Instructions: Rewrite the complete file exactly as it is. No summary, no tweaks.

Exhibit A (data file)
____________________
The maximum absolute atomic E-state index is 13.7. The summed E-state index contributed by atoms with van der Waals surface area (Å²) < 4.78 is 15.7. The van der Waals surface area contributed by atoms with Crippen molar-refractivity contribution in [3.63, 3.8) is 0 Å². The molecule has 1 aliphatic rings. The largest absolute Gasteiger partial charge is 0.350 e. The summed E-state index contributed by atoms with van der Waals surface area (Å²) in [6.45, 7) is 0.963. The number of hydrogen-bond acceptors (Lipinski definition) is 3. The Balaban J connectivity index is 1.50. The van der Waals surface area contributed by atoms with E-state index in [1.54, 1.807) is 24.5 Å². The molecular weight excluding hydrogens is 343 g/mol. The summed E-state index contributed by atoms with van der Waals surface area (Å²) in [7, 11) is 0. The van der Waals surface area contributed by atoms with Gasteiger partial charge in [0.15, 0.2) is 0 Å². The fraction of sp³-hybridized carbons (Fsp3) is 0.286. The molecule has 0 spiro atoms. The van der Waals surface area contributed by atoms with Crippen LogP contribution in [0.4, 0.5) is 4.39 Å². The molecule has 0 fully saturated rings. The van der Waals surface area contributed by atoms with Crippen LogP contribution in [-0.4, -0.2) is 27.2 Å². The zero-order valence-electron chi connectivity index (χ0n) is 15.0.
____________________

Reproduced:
The maximum absolute atomic E-state index is 13.7. The summed E-state index contributed by atoms with van der Waals surface area (Å²) < 4.78 is 15.7. The van der Waals surface area contributed by atoms with Crippen molar-refractivity contribution in [3.63, 3.8) is 0 Å². The molecule has 1 aliphatic rings. The largest absolute Gasteiger partial charge is 0.350 e. The summed E-state index contributed by atoms with van der Waals surface area (Å²) in [6.45, 7) is 0.963. The number of hydrogen-bond acceptors (Lipinski definition) is 3. The Balaban J connectivity index is 1.50. The van der Waals surface area contributed by atoms with E-state index in [1.54, 1.807) is 24.5 Å². The molecular weight excluding hydrogens is 343 g/mol. The summed E-state index contributed by atoms with van der Waals surface area (Å²) in [7, 11) is 0. The van der Waals surface area contributed by atoms with Gasteiger partial charge in [0.15, 0.2) is 0 Å². The fraction of sp³-hybridized carbons (Fsp3) is 0.286. The molecule has 0 spiro atoms. The van der Waals surface area contributed by atoms with Crippen LogP contribution in [0.4, 0.5) is 4.39 Å². The molecule has 0 fully saturated rings. The van der Waals surface area contributed by atoms with Crippen LogP contribution in [-0.4, -0.2) is 27.2 Å². The zero-order valence-electron chi connectivity index (χ0n) is 15.0.